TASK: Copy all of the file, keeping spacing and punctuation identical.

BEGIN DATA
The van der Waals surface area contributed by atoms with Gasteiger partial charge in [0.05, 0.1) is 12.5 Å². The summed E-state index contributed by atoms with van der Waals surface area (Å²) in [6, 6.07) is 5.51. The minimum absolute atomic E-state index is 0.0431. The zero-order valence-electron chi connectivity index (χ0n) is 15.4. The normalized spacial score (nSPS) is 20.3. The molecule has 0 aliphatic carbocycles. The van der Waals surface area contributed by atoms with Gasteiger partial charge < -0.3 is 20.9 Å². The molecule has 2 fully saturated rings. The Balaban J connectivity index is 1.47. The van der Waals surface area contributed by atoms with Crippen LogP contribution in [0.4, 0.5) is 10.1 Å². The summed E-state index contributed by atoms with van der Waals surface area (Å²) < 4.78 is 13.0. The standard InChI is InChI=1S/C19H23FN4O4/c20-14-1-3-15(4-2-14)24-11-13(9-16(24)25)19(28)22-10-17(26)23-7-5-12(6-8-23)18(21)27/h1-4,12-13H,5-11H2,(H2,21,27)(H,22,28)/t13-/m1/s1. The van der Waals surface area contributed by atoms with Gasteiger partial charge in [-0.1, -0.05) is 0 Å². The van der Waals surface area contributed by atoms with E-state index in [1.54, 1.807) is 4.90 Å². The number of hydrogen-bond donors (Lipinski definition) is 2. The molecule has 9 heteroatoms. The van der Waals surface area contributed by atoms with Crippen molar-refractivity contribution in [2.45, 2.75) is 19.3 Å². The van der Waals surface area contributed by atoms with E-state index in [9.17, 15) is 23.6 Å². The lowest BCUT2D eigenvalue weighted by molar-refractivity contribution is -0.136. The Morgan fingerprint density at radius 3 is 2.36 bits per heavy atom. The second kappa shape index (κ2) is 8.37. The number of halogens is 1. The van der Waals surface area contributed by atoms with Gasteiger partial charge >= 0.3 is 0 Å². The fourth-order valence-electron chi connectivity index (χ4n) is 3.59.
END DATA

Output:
The van der Waals surface area contributed by atoms with Gasteiger partial charge in [0.05, 0.1) is 12.5 Å². The summed E-state index contributed by atoms with van der Waals surface area (Å²) in [6, 6.07) is 5.51. The minimum absolute atomic E-state index is 0.0431. The zero-order valence-electron chi connectivity index (χ0n) is 15.4. The normalized spacial score (nSPS) is 20.3. The molecule has 0 aliphatic carbocycles. The van der Waals surface area contributed by atoms with Gasteiger partial charge < -0.3 is 20.9 Å². The molecule has 2 fully saturated rings. The Balaban J connectivity index is 1.47. The van der Waals surface area contributed by atoms with Crippen LogP contribution in [0.4, 0.5) is 10.1 Å². The summed E-state index contributed by atoms with van der Waals surface area (Å²) < 4.78 is 13.0. The standard InChI is InChI=1S/C19H23FN4O4/c20-14-1-3-15(4-2-14)24-11-13(9-16(24)25)19(28)22-10-17(26)23-7-5-12(6-8-23)18(21)27/h1-4,12-13H,5-11H2,(H2,21,27)(H,22,28)/t13-/m1/s1. The van der Waals surface area contributed by atoms with Gasteiger partial charge in [-0.1, -0.05) is 0 Å². The van der Waals surface area contributed by atoms with E-state index in [1.54, 1.807) is 4.90 Å². The number of hydrogen-bond donors (Lipinski definition) is 2. The molecule has 9 heteroatoms. The van der Waals surface area contributed by atoms with Crippen molar-refractivity contribution in [2.45, 2.75) is 19.3 Å². The van der Waals surface area contributed by atoms with E-state index in [9.17, 15) is 23.6 Å². The lowest BCUT2D eigenvalue weighted by molar-refractivity contribution is -0.136. The Morgan fingerprint density at radius 3 is 2.36 bits per heavy atom. The second kappa shape index (κ2) is 8.37. The number of halogens is 1. The van der Waals surface area contributed by atoms with Gasteiger partial charge >= 0.3 is 0 Å². The fourth-order valence-electron chi connectivity index (χ4n) is 3.59.